Senate Bill 602 would establish a commission to evaluate the future of each of the 13 state supported living center (SSLC) currently serving persons with severe intellectual developmental disabilities.
Authored by Sen. Juan “Chuy” Hinojosa (D-McAllen), the bill would authorize five gubernatorial appointees to identify centers that should be shuttered or consolidated with other centers. The bill’s authors and supporters provide three reasons for shuttering or consolidating centers: the excessive cost of the state supported living centers per capita; the existence of less expensive group home opportunities, which they call community programs; and poor management and living conditions at state supported living centers.
As a brother and guardian of someone living in a state supported living center, I contend that the bill’s advocates are either ignorant of existing conditions at the centers or willing to sacrifice the current system and its residents for a mistakenly perceived greater good — or both.
The bill’s authors and supporters frequently contend that it costs three to seven times more to serve residents at state supported living centers than residents who live in group homes. This may be true, but they do not explain the reason.
First, there are no group home settings appropriate for the overwhelming majority of SSLC residents. The intellectual developmental disabilities population currently living in a state supported living center is diverse. The majority are the most medically fragile, intellectually compromised, and socially and emotionally unstable members of this population. And it costs more to care for those with the greatest needs.
SB 602 supporters know this. Yet, they claim that living center residents can be adequately served at less cost in neighborhood group homes. The 2015 case of the Austinite who was shot by a neighbor after wandering away from a community facility in which he was inadequately monitored is just one of the most recent tragic examples of the inadequacy of community facilities for these residents.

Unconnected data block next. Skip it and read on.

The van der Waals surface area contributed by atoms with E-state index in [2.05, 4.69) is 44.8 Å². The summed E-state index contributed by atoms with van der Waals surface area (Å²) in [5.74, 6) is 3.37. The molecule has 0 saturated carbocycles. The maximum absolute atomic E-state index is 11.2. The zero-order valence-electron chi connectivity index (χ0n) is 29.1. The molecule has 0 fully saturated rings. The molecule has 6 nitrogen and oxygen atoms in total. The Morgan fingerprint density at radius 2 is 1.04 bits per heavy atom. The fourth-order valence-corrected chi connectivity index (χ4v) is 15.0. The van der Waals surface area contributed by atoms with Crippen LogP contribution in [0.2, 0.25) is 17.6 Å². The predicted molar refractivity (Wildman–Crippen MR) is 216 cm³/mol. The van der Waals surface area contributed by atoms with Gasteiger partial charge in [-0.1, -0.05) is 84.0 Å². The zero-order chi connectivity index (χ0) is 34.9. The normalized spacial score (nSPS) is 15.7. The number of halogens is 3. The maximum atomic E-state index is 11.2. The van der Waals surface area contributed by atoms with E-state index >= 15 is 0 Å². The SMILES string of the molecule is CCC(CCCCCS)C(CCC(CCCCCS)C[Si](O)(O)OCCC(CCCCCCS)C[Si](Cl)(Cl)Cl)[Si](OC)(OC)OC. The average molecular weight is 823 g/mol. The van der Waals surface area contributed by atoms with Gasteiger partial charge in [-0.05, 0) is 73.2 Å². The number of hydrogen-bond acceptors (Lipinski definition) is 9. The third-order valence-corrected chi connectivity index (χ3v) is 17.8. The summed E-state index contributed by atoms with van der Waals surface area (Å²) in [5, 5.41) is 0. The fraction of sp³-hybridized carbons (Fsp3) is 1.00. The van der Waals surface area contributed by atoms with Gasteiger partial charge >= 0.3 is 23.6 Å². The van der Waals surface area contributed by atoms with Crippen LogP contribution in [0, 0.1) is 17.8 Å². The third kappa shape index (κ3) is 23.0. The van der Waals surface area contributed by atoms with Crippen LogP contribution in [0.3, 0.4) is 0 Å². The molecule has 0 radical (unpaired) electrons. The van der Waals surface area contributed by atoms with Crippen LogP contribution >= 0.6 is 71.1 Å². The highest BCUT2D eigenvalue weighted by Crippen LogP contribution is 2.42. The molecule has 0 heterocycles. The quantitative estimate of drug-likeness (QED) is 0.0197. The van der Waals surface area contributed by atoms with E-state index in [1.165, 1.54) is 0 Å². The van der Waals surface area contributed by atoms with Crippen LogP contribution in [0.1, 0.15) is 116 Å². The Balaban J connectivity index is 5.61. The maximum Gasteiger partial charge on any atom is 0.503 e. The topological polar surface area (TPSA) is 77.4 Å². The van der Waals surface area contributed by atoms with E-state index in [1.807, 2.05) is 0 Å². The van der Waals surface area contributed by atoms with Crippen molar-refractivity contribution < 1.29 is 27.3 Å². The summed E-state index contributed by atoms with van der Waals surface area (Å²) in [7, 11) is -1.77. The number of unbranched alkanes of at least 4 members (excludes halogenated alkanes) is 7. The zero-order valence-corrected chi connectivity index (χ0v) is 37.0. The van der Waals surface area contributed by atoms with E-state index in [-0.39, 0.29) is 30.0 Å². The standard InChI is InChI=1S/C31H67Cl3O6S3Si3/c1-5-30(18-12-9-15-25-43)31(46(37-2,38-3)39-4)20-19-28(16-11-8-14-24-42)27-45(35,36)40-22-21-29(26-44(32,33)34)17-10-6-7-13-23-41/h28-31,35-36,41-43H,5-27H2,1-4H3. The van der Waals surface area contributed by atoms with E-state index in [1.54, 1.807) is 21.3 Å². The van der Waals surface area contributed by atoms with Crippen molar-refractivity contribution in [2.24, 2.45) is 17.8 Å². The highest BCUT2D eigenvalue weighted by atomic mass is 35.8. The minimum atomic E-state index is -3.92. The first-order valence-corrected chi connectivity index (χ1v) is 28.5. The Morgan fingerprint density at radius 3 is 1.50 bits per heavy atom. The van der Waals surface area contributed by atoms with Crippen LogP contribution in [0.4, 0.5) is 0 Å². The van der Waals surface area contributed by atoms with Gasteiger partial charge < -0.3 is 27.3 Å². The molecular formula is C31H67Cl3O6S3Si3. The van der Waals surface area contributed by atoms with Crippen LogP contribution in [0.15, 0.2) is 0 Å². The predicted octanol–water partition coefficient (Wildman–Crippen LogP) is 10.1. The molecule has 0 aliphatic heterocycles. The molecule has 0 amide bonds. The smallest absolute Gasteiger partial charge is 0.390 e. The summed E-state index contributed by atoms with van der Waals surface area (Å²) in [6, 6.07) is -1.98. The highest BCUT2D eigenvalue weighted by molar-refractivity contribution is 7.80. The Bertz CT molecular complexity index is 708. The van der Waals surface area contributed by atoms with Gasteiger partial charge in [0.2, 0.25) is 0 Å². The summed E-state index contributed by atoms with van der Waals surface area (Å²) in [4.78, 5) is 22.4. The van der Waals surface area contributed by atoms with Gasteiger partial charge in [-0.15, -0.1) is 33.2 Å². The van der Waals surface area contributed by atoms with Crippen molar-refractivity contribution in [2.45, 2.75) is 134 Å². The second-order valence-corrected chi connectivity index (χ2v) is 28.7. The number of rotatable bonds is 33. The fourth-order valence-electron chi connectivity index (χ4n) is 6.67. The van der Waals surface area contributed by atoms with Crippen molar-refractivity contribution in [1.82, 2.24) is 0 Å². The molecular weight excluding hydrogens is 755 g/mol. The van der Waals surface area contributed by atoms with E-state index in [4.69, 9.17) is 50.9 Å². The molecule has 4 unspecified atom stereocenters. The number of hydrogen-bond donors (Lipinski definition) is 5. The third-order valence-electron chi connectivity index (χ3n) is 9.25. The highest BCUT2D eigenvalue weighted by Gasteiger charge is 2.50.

SB 602’s real goal is consolidating state supported living centers, not keeping residents near loved ones or in their community by moving to a group home. The purpose is to achieve better “economies of scale” in how we serve our disability community.
However, consolidating centers is tantamount to a return to the warehousing of a percentage of our disability population to justify lower costs to the state. Consolidating residents in a few locations means the opposite of building community — and the bill’s authors have a responsibility to acknowledge this.
Bill supporters do not talk about how living centers have moved far from the old, institutional medical-model of care to the smaller, cottage setting that provides a more personal and dignified living environment, yet maintains needed medical, behavioral and social supports. While living in a safe, nurturing setting, residents experience the greater community through weekly off-campus outings and, when possible, worthy work engagement.
Unfortunately, many of today’s disability advocates are willing to ignore these facts because they see the monies saved coming to help others currently with no access to much-needed care and services.
Yes, let’s support these fellow Texans. But we cannot rob Peter to pay Paul. SB 602 fails to address what’s really needed: a solution to strengthen and improve the total systems of care for our intellectual developmental disabilities population. State supported living centers are an integral component of this system.
We are at a crossroads in the disability and mental health movements. For decades we’ve struggled to do what’s right for persons unable to self-advocate and express easily their desires and preferences. Actions we take today will influence the quality of life for persons with the most severe disabilities for years to come.
This is an historic opportunity. Let’s find solutions that respect family ties; that locate people unable to fend for themselves near their homes; that ensure dignified living accommodations; that foster self-advocacy; and that help residents maintain individual support networks locally.
This is the right time to invest in supporting our fellow citizens. I am all for helping more Texans — but SB 602 is the wrong approach.
Novy is a retired educator. He has taught preschoolers, worked in state government in special education and juvenile justice, and was a research associate professor at the University of Texas.